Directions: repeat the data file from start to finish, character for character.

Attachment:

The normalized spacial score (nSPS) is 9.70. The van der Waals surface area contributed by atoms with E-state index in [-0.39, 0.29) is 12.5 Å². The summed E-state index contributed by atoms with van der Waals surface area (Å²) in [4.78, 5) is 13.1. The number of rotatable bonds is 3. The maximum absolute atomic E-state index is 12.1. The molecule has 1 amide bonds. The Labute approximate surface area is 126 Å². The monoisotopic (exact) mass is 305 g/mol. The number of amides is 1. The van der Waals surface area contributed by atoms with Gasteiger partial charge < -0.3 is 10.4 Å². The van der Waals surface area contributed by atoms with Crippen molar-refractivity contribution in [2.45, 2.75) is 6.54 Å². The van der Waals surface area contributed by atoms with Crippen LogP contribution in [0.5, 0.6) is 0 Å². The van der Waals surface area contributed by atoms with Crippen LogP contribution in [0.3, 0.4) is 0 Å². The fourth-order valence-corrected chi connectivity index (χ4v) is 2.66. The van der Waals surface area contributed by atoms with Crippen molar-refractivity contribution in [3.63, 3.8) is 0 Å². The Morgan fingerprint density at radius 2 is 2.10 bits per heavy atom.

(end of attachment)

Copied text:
The normalized spacial score (nSPS) is 9.70. The van der Waals surface area contributed by atoms with E-state index in [-0.39, 0.29) is 12.5 Å². The summed E-state index contributed by atoms with van der Waals surface area (Å²) in [4.78, 5) is 13.1. The number of rotatable bonds is 3. The maximum absolute atomic E-state index is 12.1. The molecule has 1 amide bonds. The Labute approximate surface area is 126 Å². The monoisotopic (exact) mass is 305 g/mol. The number of amides is 1. The van der Waals surface area contributed by atoms with Gasteiger partial charge < -0.3 is 10.4 Å². The van der Waals surface area contributed by atoms with Crippen molar-refractivity contribution in [2.45, 2.75) is 6.54 Å². The van der Waals surface area contributed by atoms with Crippen LogP contribution in [0.5, 0.6) is 0 Å². The van der Waals surface area contributed by atoms with Crippen LogP contribution in [0.3, 0.4) is 0 Å². The fourth-order valence-corrected chi connectivity index (χ4v) is 2.66. The van der Waals surface area contributed by atoms with Crippen molar-refractivity contribution in [3.63, 3.8) is 0 Å². The Morgan fingerprint density at radius 2 is 2.10 bits per heavy atom.